Taking meetings with Hov and Puff and releasing PEEP: The aPROcalypse with Pro Era in 2012, added to his highs that year, but on Dec. 24, 2012, things changed dramatically for the worse. Pro Era co-founder Capital Steez took his own life that day. While his suicide was a tragedy for Joey and the hip-hop collective, they’ve made sure to keep Steez’s legacy alive through the annual Steez Day festival in his honor. “I’m always paying homage to my bro,” Joey reflects on his friend. “I always got him in mind. Like, he’s still here with me, just not in the physical, but I know he’s still around. He’s still making things happen from just, you know, above.”

Thanks to Steez, Joey chills with The Notorious B.I.G. and 2Pac on a daily basis. Though the three rappers are dead, according to Joey, they surround him at different moments of his day from writing music to meditating. Biggie represents Joey’s Brooklyn stomping grounds, ’Pac is his favorite rapper of all time and of course, Steez was his boy.

“Steez bring everybody around, from ’Pac to Biggie,” the rhyme slinger says. “I feel all their spirits when I’m making music, when I’m writing music or just when I’m by my lonely, like, you know, just meditating. I hate to be like, ‘I’m the chosen one’ or anything, but I just feel like I’m in the middle of it all and I am the vessel receiving it. Wherever I’m standing at in the light, I’m just receiving it all. Like, all the energy, the messages, what I got to put out there, what I got to tell the youth, what I got to put into the music, the messages I got to spread.”

Despite his friend’s death, Joey moved forward by spreading his progressive message the following year. He hit the road nationwide and overseas for the Beast Coast tour, bringing Pro Era and fellow Brooklynites Flatbush Zombies and The Underachievers along with him. Summer Knights, his follow-up solo tape in 2013, continued his lyrical brigade and socially conscious stance.

By 2014, he was at work on his debut album, B4.Da.$$, dropping the Kirk Knight-produced lead single “Big Dusty.” But Joey didn’t limit himself to solo material. Joey also teamed up with rap veterans Royce Da 5’9” and DJ Premier (“Golden Era”) and Buckshot and P-Money (“Flute”) for collabos on their respective projects, which were in tune with his under- ground vibe. He even landed an Adidas Skateboarding endorsement and kicked off the B4.Da.$$ tour in support of his new LP, though it wouldn’t arrive for another year.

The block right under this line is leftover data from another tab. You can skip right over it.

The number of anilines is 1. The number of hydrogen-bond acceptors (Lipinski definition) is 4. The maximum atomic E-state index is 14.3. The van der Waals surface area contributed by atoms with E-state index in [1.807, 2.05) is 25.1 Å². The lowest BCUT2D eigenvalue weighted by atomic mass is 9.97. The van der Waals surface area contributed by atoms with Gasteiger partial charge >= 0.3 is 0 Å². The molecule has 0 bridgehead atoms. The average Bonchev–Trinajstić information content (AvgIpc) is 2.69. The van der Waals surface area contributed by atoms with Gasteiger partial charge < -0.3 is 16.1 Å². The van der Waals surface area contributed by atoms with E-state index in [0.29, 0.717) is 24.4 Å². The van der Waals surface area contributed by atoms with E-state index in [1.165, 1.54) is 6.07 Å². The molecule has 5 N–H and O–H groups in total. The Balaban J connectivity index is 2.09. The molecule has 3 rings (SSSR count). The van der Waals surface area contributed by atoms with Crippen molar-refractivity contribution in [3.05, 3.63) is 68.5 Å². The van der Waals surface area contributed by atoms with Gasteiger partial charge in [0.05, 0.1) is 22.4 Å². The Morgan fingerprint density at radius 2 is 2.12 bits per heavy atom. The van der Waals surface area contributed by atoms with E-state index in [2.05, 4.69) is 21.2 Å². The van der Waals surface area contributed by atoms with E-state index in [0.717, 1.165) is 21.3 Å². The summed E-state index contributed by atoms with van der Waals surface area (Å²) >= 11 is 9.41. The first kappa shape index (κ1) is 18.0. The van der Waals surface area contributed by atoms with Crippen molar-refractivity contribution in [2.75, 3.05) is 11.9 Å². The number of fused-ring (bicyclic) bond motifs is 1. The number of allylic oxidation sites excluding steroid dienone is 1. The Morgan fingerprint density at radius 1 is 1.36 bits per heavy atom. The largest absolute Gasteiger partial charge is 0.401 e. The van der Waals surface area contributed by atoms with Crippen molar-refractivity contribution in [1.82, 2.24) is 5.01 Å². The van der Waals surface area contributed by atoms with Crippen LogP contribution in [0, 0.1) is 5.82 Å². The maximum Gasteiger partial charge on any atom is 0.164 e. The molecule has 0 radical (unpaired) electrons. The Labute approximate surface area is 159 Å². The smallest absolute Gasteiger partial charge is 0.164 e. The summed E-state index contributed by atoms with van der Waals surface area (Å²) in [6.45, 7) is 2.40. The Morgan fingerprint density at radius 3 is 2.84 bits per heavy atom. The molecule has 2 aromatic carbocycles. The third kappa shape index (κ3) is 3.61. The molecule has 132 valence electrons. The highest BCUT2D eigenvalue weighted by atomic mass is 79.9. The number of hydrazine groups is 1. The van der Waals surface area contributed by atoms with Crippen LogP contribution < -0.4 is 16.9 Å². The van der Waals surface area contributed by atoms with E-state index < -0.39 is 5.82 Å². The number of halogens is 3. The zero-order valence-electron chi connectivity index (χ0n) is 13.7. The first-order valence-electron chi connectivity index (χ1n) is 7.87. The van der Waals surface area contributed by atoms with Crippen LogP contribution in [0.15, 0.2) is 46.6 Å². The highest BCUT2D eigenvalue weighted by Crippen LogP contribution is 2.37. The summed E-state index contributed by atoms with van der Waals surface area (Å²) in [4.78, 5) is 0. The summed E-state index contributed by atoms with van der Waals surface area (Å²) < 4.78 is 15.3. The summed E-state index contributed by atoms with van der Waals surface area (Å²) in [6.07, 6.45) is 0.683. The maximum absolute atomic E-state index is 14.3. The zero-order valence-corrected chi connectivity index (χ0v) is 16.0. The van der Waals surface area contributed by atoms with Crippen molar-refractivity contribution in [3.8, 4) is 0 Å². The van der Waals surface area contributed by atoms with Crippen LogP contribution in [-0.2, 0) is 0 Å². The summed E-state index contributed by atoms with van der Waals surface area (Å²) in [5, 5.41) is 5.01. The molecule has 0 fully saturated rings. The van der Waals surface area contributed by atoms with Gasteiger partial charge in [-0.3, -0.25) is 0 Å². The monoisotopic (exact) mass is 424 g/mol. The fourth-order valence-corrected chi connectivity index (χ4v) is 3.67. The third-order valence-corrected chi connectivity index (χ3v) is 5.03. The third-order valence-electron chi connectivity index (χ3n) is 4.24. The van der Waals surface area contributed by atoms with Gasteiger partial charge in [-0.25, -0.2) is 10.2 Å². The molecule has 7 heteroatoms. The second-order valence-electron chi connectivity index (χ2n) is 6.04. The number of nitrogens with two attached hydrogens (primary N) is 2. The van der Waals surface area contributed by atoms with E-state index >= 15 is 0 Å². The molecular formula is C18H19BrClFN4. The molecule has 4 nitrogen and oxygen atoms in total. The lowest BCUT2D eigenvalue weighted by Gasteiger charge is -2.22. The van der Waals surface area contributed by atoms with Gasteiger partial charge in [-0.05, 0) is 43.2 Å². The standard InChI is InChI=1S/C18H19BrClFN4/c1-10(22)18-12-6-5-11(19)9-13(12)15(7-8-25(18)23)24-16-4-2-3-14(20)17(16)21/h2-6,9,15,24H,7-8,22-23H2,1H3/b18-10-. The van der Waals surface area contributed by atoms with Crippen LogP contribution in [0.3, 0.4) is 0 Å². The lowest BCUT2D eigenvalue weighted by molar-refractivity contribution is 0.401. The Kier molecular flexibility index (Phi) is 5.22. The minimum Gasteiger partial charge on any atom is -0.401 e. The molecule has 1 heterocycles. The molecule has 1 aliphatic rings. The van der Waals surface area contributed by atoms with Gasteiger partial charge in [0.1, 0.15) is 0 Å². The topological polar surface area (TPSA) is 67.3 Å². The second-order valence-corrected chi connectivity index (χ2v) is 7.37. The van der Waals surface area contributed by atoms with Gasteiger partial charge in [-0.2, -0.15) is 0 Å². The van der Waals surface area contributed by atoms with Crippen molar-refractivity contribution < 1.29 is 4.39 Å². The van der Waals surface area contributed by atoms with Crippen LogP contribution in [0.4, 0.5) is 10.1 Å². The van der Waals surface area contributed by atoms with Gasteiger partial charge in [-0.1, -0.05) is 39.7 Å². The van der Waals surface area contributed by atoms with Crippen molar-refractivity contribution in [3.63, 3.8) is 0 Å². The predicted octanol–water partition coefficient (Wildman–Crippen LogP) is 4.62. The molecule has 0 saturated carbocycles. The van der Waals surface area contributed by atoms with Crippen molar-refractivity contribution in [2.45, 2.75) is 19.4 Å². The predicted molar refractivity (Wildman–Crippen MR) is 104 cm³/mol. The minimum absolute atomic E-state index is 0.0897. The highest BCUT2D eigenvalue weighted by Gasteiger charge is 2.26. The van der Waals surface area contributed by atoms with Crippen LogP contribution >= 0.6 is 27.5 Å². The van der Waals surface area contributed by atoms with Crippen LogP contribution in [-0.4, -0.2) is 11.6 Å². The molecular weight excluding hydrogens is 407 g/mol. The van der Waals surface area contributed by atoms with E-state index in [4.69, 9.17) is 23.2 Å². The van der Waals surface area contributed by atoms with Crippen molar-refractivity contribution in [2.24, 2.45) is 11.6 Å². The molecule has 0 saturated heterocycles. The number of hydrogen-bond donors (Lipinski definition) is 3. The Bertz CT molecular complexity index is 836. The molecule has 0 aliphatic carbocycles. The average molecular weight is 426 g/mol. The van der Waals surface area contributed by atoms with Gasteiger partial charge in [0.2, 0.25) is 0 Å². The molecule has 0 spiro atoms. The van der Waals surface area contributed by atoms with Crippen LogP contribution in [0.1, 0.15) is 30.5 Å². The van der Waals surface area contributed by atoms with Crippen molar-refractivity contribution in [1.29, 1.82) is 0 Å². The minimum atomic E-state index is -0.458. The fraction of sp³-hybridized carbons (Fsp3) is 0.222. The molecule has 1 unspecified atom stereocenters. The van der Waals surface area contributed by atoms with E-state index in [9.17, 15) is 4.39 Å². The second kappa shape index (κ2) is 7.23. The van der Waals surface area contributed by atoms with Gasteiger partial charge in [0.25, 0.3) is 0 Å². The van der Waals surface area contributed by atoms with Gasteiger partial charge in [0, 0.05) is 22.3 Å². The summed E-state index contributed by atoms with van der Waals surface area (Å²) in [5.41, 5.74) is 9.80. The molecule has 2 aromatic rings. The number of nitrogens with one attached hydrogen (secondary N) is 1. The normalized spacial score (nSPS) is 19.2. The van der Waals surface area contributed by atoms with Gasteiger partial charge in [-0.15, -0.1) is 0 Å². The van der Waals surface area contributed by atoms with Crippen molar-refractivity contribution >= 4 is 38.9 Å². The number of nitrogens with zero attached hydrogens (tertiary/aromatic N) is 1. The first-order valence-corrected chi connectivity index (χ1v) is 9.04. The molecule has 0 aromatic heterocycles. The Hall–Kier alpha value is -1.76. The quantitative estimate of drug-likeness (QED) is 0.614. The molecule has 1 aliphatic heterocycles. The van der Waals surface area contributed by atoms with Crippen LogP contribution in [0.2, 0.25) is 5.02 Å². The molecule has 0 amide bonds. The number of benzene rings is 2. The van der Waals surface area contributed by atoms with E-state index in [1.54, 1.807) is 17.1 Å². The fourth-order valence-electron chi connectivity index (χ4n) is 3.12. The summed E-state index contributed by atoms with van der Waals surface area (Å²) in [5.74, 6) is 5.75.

A few weeks before B4.Da.$$ debuted in 2015, former President Barack Obama’s eldest daughter Malia was spotted wearing a Pro Era shirt from the crew’s merch line. As the image quickly circulated on the web, the moment became free publicity for not only his first album but also for Joey’s expanding brand. When the album finally arrived, via Pro Era/Cinematic Music Group, his popularity combined with songs like the gritty Basquiat-produced “Christ Conscious” earned the MC a No. 5 debut on the Billboard 200 albums chart. But climbing the charts wasn’t enough for the New York-bred artist. Respect was what he yearned for. While Rakim and Q-Tip are just a few of the hip-hop veterans who have been quick to sing his praises, it’s the new generation’s acceptance he was after.

“For a long time I used to be frustrated because I felt like I wasn’t getting the respect from the new generation of people,” Joey states. “I felt like they were trying to not talk about me. But once you got all the legends talking ’bout you, all the OGs rooting for you, it’s like, Fuck everybody else. I’m doing what I’m supposed to be doing. I really ain’t got no more issues. I used to be a little more bitter but I just don’t care.”

With that newfound blasé attitude regarding new-generation opinions, Joey began crafting his sophomore opus, ALL-AMERIKKKAN BADA$$, in 2016. “Devastated,” the project’s first single, was out of the norm for the MC, with its galvanizing, pop-friendly vibe. But with balance in mind, he moved forward with its release. During that time, he also made his acting debut, starring as Leon on the second season of USA’s hacktivist drama series Mr. Robot. With a TV gig added to his resume, his growth as an artist and entertainer couldn’t be denied.